PATERSON, N.J. -- Congressman Bill Pascrell, Jr. of Paterson wants a federal investigation of the ticket industry to make sure that real fans -- and not scalper-run automated programs run or others given special preference -- are getting the first crack at seeing their favorite performers.
Pascreel (D-NJ) -- along with fellow Congressmen Frank Pallone Jr. (D-NJ) and Fred Upton (R-MI) -- has requested a U.S. Government Accountability Office (GAO) review focusing on transparency regarding sales, public information, secondary markets and the use of bots.
"We all stood in line for tickets not that long ago -- first-come, first-serve," said Pascrell, who authored the BOSS ACT after the botched sale of tickets to a 2009 Bruce Springsteen concert at the Izod Center. "Now bots are jumping to the front and secondary markets are taking a cut before the booth opens to the public."
What's more, he said, the industry features “holds” for industry insiders, fan club members and certain credit card holders that gives them first choice before general public sale.
"Representing Asbury Park, I understand the passion of fans who want to see acts like Bruce Springsteen," Pallone said. "[C]onsumers deserve the opportunity to purchase tickets in a fair and transparent marketplace."
A GAO investigation "will help Congress to take the necessary steps to address the most egregious practices in the online ticket selling space," he said.
Pascrell BOSS ACT (Better Oversight of Secondary Sales and Accountability in Concert Ticketing) sought to create a more transparent and regulated marketplace for concert and other ticket sales.
The industry, in turn, has become "as transparent as a brick wall, with consumers and fans often being locked out from seeing their favorite sports teams, artists, and shows," Pascrell said.
"We cannot allow this multi-billion dollar industry to operate in the shadows anymore," he said.
New York State earlier this year criminalized the use of ticket-buying bots. The congressmen want a federal equivalent.
Among the questions they want asked:
1) Who's buying tickets from primary ticket sellers and how many of these tickets are later resold by secondary ticket sales marketplaces?
2) Are consumers currently aware of how many tickets are available at time of purchase and what fees they will be required to pay before beginning their online ticket purchase? What would the impact on consumers and competition be if ticket vendors were required to disclose to consumers how many tickets are available at time of purchase? What would the impact on consumers and competition be if the fees required to be paid before consumers begin their online ticket purchase were required to be disclosed?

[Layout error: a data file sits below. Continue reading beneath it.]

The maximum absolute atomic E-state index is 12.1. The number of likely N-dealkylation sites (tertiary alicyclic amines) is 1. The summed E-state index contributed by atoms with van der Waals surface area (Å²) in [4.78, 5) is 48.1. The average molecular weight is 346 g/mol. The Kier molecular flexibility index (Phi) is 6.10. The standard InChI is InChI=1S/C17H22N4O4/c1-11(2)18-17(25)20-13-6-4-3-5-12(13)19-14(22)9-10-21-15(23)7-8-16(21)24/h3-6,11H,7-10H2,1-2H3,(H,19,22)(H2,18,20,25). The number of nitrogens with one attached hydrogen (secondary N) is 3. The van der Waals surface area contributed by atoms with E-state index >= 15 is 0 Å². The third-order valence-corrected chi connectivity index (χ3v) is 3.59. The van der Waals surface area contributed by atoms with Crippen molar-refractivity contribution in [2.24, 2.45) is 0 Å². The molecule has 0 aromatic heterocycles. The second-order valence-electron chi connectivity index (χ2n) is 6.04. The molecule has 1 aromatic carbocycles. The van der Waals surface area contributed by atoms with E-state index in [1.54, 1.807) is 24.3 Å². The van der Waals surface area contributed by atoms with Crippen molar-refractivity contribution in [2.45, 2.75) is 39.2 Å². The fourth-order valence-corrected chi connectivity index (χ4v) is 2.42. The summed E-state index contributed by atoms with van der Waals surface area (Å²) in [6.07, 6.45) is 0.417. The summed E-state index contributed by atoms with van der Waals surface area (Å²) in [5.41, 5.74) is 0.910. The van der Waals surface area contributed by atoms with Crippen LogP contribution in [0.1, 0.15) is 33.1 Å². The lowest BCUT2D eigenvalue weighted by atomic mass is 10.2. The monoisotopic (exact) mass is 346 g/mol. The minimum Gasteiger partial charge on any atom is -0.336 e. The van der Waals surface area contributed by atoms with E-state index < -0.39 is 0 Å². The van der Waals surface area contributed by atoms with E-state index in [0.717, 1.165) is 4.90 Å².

3) What is the impact on consumers and competition of non-transferable tickets? What would be the impact on consumers and competition if tickets were required to be transferable?
4) What is the impact on consumers and competition in the secondary market of ticket transferability restrictions, such as resale price floors, delivery delays, and the use of contract terms restricting ticket resale to particular exchanges?
5) What is the extent to which ticket “holds” (a/k/a “holdbacks” or “allocations”) outside of the public on-sale process prevent consumers from obtaining face-value tickets to concerts, sporting events, theater performances and other in-demand live events? What is the impact on consumers or competition of these holds?
6) What is the impact on consumers and competition of fraudulent tickets? What is the impact on consumers and competition of speculative tickets? What are some options to address these practices?
7) What is the extent to which automated ticket-purchasing programs and other computer software is used to purchase tickets or circumvent ticketing website safeguards used by primary ticket sellers?
The congressmen asked that the GAO produce a report within a year and publish and submit it to the Committee on Commerce, Science, and Transportation of the Senate and the Committee on Energy and Commerce of the U.S. House of Representatives.
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